New Advancements in Monsanto’s Roundup Case

Recently, attorneys for Bayer AG — the owner of Monsanto — and plaintiffs informed a judge about progress in the class-action lawsuit brought by claimants who claimed Monsanto’s Roundup caused them to develop cancer. Lawyer for Bayer told U.S. District Judge Vince Chhabria the organization was either close to or had already reached deals to resolve over 3,000 lawsuits bundled together in multidistrict litigation (MDL) in the U.S. District Court for Northern District of California.

While the company previously settled thousands of cases outside of MDL, conflict and controversy has plagued and negatively impacted the settlement offers. Fortunately, there was no mention of these previous cases in the latest hearing on Thursday, September 24th. According to Bayer Lawyer William Hoffman, there are an estimated 1,750 cases that are subject to different agreements while another 1,900 cases are in different stages of negotiation. However, Hoffman explains that he and his team continually works to move these discussions forward closer to agreements.

Moving the Cases in the Right Direction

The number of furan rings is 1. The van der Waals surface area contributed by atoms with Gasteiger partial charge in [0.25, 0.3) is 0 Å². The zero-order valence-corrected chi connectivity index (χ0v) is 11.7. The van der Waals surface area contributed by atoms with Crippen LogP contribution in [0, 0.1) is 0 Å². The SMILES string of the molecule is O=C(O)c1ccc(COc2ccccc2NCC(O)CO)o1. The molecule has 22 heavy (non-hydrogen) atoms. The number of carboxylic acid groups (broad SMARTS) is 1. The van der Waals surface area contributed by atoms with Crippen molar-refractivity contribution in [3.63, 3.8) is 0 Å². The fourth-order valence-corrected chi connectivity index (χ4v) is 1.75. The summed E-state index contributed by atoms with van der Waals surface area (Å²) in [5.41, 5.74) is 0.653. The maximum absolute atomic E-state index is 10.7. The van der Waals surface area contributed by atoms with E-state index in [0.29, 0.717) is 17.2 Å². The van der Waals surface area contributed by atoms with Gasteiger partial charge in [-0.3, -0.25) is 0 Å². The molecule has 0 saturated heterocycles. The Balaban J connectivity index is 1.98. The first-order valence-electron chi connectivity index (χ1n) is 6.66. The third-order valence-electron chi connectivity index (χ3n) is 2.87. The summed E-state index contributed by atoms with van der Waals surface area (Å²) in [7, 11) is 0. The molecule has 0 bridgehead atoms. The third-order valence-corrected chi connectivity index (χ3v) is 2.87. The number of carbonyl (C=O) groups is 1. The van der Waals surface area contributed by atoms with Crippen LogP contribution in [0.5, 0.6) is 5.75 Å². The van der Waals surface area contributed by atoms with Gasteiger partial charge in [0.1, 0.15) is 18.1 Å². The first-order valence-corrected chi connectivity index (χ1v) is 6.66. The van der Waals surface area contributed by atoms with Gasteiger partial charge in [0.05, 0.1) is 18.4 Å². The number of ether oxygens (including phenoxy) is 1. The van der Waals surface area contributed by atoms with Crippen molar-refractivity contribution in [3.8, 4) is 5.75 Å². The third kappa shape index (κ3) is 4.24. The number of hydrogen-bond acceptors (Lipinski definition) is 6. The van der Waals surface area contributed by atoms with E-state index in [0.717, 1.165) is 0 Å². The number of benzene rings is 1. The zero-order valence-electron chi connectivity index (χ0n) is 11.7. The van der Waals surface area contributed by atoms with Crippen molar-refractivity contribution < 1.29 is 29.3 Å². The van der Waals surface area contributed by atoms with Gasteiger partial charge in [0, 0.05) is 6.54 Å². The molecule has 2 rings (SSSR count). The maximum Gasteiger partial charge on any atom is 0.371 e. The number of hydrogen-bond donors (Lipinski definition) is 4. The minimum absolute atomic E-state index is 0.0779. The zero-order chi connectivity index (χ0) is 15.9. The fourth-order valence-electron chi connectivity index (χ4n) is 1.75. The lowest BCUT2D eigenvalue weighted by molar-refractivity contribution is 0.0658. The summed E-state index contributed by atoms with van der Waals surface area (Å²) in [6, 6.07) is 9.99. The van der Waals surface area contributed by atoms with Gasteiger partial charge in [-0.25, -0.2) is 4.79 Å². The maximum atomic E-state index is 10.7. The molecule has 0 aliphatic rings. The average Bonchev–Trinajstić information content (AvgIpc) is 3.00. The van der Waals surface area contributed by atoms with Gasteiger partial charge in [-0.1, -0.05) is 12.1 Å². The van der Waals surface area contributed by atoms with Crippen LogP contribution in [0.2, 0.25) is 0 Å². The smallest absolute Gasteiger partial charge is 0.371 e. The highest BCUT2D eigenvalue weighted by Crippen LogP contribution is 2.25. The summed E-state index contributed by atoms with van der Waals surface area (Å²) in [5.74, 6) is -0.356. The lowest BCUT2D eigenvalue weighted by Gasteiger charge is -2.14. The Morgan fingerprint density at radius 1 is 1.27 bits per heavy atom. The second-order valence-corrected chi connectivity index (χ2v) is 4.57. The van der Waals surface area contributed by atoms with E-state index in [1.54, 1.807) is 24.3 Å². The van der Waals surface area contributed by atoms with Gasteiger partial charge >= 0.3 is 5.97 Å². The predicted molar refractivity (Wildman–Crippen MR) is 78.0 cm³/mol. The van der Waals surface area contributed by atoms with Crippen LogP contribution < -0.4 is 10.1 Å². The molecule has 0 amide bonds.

The overall positive and cooperative tone demonstrated in Thursday’s hearings was a welcomed difference from the previous hearing. During this hearing, Aimee Wagstttaff, attorney for the plaintiffs, informed judge Chhabria that Bayer was failing to honor the tentative settlement agreements created in March. These agreements were expected to enter the finalization stage in July.

Back in June, Bayer announced they reached a $10 billion settlement for over 100,000 cancer claims regarding Roundup. The only major law firms leading the litigation who had signed final agreements were Weitz & Luxembourg and The Miller Firm. The deal struck with The Miller Firm alone was designed to cover over 5,000 Roundup and totaled $849 million. However, the Kentucky law firm of Moor Law Group, the Colorado Andrus Wagstaff firm, and the California-based Baum Hedlund Aristei & Goldman law firms all had tentative deals — not final agreements.

Based on a letter filed with the court by Wagstaff, Bayer requested several extensions until the deal made with the firm fell apart mid August. Once the issues were reported to Judge Chhabria, the talks resumed and were favorably resolved with the three firms.

Learn more about the manner in which settlements will be administered.